Real Estate

Florida Realtors And Landlords Team Up To Fight Rent Control

The proposed ordinance in Tampa threatens landlords with jail time if they raise the rent more than 5 percent a year. Landlords and Realtors vow to fight back seeking to block a cap on rent hikes.

Florida Realtors and landlords are teaming up in a battle against recent efforts to enact rent control laws after a rapid run-up in prices in the Sunshine State.

The two groups have filed a lawsuit seeking to block a cap on rent hikes in Orange County, which includes Orlando, and landlord groups have promised to fight similar efforts in Tampa.

The fight comes as the local governments consider declaring a housing emergency that would allow them to enact caps on rent increases each year. They also come as progressive cities, states and members of Congress renew the nationwide debate around rent control.

It also shows the tension that can arise from record-high rents and rapid price increases. Markets across Florida have seen rent spike faster than anywhere else, and the Tampa council said the region is seeing an ensuing rise in homelessness and housing instability.

“Tampa, like many other Florida metros, is at a crossroads after years of housing construction lagging behind population growth,” the Florida Apartment Association said in a statement. “This growth, as well as the clear and convincing evidence against rent control, cannot be ignored.”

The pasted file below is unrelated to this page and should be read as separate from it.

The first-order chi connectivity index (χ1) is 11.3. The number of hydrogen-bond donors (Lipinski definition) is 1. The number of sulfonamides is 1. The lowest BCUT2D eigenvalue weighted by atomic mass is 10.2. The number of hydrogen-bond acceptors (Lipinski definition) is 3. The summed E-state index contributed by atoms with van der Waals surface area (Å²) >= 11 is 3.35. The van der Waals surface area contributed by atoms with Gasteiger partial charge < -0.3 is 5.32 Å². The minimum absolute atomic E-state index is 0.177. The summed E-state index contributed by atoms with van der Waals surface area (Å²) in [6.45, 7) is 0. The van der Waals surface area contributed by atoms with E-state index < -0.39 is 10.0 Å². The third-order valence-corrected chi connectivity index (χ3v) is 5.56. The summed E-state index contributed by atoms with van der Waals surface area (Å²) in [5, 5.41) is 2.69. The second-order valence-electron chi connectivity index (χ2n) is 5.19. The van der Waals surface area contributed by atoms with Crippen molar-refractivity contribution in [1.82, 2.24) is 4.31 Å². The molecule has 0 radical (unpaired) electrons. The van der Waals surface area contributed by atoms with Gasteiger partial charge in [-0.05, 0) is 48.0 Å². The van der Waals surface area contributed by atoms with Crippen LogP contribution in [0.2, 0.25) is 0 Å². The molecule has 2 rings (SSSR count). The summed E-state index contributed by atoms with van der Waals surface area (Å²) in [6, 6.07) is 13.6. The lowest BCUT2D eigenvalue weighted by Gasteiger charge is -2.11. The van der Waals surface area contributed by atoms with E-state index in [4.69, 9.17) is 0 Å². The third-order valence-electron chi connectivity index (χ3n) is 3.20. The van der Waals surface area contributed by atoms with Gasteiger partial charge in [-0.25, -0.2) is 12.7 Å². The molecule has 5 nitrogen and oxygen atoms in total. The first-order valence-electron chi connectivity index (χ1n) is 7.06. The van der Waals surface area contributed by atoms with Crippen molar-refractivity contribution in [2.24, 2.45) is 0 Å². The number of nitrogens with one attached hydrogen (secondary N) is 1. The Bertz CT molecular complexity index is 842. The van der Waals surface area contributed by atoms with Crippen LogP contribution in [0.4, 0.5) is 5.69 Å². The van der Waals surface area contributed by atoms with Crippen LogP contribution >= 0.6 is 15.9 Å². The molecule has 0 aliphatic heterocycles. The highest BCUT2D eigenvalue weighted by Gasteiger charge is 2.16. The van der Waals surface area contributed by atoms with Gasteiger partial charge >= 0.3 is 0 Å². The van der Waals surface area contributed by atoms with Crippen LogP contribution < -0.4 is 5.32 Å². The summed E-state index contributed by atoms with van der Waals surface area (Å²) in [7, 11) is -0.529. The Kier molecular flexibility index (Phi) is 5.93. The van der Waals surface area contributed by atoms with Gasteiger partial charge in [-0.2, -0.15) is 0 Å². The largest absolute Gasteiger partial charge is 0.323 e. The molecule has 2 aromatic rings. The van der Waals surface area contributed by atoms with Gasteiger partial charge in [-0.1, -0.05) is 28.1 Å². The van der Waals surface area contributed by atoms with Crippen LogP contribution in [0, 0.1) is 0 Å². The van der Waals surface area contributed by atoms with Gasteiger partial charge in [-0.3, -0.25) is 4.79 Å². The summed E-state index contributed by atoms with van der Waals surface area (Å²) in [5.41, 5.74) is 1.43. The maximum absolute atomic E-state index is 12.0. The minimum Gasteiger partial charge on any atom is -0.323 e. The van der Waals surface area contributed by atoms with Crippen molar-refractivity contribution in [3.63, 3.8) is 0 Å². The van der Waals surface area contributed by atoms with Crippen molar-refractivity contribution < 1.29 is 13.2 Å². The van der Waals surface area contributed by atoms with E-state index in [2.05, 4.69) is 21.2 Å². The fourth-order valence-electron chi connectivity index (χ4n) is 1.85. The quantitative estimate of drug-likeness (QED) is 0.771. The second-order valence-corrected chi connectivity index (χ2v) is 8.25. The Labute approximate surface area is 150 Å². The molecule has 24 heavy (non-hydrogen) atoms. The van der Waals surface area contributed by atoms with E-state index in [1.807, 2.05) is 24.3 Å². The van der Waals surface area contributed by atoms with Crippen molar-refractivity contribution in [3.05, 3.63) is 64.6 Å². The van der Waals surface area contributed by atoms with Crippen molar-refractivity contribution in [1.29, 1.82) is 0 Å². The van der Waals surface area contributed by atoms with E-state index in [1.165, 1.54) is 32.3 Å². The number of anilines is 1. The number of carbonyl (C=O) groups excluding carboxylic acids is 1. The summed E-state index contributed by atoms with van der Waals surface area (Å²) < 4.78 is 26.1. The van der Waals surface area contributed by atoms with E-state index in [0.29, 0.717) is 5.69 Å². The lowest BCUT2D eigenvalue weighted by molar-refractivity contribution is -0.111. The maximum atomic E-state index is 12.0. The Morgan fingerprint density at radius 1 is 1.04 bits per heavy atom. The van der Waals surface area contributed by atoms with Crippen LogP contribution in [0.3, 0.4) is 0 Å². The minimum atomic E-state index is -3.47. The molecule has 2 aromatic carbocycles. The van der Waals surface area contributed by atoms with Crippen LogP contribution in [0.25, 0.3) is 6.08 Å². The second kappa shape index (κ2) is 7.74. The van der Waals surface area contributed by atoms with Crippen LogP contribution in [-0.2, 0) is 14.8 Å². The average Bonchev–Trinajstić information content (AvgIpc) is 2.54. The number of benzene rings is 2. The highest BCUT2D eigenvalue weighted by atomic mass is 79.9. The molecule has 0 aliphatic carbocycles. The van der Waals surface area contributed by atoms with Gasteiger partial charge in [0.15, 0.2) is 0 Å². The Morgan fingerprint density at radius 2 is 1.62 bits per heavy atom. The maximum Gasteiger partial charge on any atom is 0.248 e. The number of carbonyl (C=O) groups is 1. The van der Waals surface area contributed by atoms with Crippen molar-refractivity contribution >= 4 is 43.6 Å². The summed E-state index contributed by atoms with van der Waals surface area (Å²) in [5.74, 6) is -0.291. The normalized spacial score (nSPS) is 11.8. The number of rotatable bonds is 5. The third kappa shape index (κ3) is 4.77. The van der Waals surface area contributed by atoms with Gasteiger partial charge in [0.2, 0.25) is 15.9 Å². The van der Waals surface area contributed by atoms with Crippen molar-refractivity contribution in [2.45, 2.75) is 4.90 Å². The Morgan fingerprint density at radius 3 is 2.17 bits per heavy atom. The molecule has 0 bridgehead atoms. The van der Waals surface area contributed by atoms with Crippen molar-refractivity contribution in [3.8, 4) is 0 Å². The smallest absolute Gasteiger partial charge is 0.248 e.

Rather than capping rent at 5 percent or the rate of inflation, whichever is lower, the Tampa council should instead look at its zoning and promote ways to lower the cost of construction, the FAA said.

A Florida law prohibits rent control unless jurisdictions prove a housing emergency exists.

In its draft ordinance, the Tampa City Council notes that 50 percent of households in the city are renters, that the city is on pace for rapid growth and that rent had grown 28 percent from 2020 to 2021.

Homelessness has gone up and half of the families in the nearby counties are considered rent-burdened and paying more than 30 percent of their income.

Landlords would face the threat of jail time and fines for violating the proposed ordinance.

The rent control wouldn’t apply to short-term rentals.

In Orlando, Orange County Board of Commissioners voted 4-3 this month to send a measure tying rent increases to inflation to voters this November. 

The FAA and Florida Realtors responded this week by filing a lawsuit aiming to block a rent control measure in Orange County from reaching the ballot.

“Florida Realtors has long advocated for affordable housing,” Florida Realtors CEO Margy Grant said in a statement. “Studies show that rent control has unintended consequences that can make matters worse. A better solution would be to pursue public-private partnerships that result in more affordable housing units.”

The FAA says the county still must prove it has a housing emergency as it asks voters to approve the measure.

“Throughout several workshops, FAA and even the County’s own hired experts pointed out the realities of Florida law and the fact that Orange County’s proposal failed to meet the high bar established under statute,” the group said in a statement. “It is unfortunate that a majority of the Orange County Commission disregarded the law and instead moved to place this measure on the ballot.”

Orange County Complaint

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